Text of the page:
Anouk Aimee plays Myriam in the hauntingly lyrical The Birch Tree Meadow, above. Below, Menachem Daum of Brooklyn, a writer, producer and director of the documentary Hiding and Seeking: Faith and Tolerance After the Holocaust, and his sons.
An exquisite woman in a smart black pantsuit, a vivid red bow at the throat, checks into a small hotel in Poland, thousands of miles from where she now lives. The next day she goes for a walk. Her profile alone would stop traffic, even trains, even today, but not the boxcars that once ran on the tracks down which her stylish Paris boots now stride, long-abandoned tracks cutting through the grass, the endless grass that covers everything everywhere.
We hear a dog bark, a distant scream, some shouted, guttural orders.
Through barbed wire we see what she sees as she proceeds past a puddle, counting off to herselfone low toad-like concrete building, and another, and another, and another
an endless parade of low toad-like concrete structures, widely spaced apart, until she comes to a sprung-hinged rusted opening in the barbed wire that, doffing her topcoat, she squeezes through, then keeps walking and counting until she finally stops at a blank-faced toad that looks no different than all the others.
My block, we hear her think. My barracks.
She enters, slowly surveys its double-decker bunks, bit by bit supplying names to the bunksFrancoise, Michelle, Ginette, Suzanne, this one, that one, the other one. Michelle slept here, I slept there. Michelle who would tell us beautiful stories.
The sounds, the smells, the hell, the deaths. Death everywhere. Papa, we hear this beautiful woman say, Papa, we saw each other once. I jumped into your arms. A German hit me.
She exits the barracks. Outside, in the grass, her foot touches something metal. She bends down, picks up a twisted, battered music stand, picks up another, picks up a third. The three ancient stick-figure skeletons stand there together like a Giacometti as a ghostly oom-pah-pah band strikes up, the camera moves back, and the visitor from abroad starts marching through the grass to the harsh cadence count of Ein, zwei, drei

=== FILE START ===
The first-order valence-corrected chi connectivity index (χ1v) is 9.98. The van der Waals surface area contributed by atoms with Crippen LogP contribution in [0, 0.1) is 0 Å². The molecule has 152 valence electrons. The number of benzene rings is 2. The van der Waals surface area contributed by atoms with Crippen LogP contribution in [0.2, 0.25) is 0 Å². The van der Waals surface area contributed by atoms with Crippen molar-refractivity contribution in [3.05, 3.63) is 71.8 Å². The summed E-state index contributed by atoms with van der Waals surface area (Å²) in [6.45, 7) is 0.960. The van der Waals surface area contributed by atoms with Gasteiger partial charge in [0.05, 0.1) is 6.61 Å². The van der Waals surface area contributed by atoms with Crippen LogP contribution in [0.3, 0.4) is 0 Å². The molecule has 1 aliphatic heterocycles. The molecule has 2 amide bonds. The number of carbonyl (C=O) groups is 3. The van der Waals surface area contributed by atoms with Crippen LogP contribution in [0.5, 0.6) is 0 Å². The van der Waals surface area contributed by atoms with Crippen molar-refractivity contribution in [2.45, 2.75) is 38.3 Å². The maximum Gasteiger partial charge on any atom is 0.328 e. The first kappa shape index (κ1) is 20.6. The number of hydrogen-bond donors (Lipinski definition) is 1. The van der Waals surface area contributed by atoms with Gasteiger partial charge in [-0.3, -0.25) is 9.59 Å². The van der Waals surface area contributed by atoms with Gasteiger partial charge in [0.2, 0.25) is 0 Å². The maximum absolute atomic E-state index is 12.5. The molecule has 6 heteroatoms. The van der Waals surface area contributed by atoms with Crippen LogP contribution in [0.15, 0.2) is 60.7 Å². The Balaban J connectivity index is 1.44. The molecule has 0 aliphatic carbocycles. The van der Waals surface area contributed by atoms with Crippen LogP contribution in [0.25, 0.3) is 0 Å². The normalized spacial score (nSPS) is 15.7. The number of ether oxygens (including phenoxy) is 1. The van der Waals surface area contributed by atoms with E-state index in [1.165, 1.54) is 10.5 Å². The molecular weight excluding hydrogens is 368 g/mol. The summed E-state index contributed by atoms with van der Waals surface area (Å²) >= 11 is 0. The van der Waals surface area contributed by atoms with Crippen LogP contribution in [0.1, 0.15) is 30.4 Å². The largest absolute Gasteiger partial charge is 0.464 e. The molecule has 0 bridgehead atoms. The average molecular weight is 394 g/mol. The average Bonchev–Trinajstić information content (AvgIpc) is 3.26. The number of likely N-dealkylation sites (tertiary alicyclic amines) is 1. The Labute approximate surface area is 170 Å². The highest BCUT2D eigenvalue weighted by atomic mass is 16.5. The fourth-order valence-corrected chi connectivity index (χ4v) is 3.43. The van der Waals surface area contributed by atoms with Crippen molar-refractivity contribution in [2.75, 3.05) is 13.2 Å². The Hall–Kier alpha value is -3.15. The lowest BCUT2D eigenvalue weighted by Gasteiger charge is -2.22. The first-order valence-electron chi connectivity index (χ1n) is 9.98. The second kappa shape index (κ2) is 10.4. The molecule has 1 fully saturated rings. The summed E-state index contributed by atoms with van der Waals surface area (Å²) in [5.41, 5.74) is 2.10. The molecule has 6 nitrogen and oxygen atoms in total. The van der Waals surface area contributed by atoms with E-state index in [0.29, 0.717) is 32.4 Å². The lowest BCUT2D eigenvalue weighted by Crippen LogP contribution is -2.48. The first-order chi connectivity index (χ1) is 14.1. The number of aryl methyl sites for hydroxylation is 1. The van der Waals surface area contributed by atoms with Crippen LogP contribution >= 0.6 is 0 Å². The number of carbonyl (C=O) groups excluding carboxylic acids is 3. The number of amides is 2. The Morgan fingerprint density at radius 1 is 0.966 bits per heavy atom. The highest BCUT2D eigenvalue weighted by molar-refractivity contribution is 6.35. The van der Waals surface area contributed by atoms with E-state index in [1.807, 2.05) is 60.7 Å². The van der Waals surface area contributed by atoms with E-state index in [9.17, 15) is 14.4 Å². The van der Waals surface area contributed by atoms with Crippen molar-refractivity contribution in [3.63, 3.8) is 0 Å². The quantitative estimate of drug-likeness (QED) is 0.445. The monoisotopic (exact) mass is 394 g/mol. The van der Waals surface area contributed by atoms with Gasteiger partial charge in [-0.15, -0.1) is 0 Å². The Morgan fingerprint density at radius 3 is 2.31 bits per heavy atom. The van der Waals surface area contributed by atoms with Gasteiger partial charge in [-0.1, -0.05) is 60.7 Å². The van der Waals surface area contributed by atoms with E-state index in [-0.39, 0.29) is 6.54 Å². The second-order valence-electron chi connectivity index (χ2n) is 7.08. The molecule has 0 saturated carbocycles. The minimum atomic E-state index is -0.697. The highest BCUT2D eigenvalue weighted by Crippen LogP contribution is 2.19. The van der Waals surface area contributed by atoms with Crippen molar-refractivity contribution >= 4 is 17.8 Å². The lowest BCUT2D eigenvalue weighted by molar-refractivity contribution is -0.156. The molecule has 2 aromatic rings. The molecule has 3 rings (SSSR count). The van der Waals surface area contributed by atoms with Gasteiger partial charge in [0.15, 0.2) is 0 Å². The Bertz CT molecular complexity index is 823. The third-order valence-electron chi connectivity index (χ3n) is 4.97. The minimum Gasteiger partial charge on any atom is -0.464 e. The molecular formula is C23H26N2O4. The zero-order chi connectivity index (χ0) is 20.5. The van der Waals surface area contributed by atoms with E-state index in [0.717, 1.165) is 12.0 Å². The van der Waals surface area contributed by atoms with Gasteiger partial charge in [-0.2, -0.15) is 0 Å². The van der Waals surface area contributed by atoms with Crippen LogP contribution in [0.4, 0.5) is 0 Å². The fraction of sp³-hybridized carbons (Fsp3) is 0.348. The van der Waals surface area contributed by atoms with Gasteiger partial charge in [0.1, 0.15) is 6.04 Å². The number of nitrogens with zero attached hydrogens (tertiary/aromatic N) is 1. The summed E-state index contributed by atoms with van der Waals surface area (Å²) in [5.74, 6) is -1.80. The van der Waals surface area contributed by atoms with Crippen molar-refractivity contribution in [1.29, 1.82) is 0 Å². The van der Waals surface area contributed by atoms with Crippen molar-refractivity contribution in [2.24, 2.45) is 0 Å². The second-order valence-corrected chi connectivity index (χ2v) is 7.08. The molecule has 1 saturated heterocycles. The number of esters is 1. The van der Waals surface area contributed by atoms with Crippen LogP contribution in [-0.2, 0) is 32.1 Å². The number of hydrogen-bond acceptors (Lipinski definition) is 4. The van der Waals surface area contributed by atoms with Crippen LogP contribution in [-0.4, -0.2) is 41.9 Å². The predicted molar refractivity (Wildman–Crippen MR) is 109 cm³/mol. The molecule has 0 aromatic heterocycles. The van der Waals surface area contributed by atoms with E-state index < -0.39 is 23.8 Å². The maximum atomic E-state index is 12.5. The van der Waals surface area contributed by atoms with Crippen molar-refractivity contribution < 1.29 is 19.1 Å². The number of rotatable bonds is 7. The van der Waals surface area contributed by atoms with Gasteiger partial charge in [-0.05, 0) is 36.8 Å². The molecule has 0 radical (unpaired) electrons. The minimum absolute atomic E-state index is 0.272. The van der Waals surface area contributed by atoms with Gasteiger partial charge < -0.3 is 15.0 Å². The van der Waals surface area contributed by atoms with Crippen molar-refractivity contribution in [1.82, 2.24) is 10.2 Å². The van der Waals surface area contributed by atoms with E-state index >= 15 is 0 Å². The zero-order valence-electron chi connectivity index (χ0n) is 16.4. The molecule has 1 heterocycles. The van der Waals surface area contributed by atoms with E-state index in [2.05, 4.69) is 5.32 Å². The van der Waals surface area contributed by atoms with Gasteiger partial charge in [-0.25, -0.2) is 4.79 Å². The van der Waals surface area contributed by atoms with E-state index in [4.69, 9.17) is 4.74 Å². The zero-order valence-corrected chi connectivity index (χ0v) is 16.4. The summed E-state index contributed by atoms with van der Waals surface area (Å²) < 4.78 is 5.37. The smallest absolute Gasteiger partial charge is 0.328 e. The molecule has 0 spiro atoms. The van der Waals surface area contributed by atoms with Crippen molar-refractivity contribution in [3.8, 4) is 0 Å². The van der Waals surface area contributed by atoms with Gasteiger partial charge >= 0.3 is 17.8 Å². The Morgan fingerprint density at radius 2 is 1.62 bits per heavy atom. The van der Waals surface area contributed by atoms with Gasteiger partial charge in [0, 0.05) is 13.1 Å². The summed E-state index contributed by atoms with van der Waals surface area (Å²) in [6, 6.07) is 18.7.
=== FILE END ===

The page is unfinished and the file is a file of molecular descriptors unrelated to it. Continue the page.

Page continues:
In 1991, Myriam Rosenfeld, tattoo number 75750, has returned to Birkenau-Auschwitz, 46 years after she left thereshipped outheaded for Bergen-Belsen and the grave. Except that Myriam, then age 15, did not die. I am alive! the Myriam of 46 years later shouts from the top of a deserted Birkenau watchtowershouts out over the silent grass, the railroad tracks, the birch trees. Alive!
Auschwitz was the town. Birkenau, two kilometers away, the camp. Birkenau means a birch-tree meadow, and The Birch-Tree Meadow, termed by its maker, Marceline Loridan-Ivens, a work of fiction
drawn from real and authentic factsher own lifes factsis the cinema perhaps closest to the heart of the thirteenth annual New York Jewish Film Festival, running January 14-29 at the Walter Reade Theater at Lincoln Center.
No small part of the reason one might wish to attend this festival is Myriam (i.e., Marceline), played by Anouk Aimee, more stunning than any woman of her years, or any age (she has been a star since 1947), has any right to be, but stunning also as a quiet, controlled, complete actress who knows about Birkenau in her blood because Aimee herself happens to be Jewish.
Even in bright sunlight in this film, Anouk Aimee is timelessly beautiful. Only when Myriam is scrabbling around looking for a pit where the bodies were flung from the crematoriathis was all shot at Birkenau, a fantastic accomplishment in itself does the actress, for one harrowing instant, look her age.
A second good reason to wish to see The Birch-Tree Meadow is that collaborating with Marceline Loridan-Ivens on the script was none other than Jeanne Moreau, a formidable intelligence in her own right.
A third reason is the fictional thread in the film: Myriams chance encounter and subsequent give-and-take with a young German named Oskar (actor August Diehl) who hangs around Birkenau, camera in hand, looking for he does not know what; what he does know, and soon discloses to Myriam, is that his grandfather was an S.S. colonel at this extermination camp.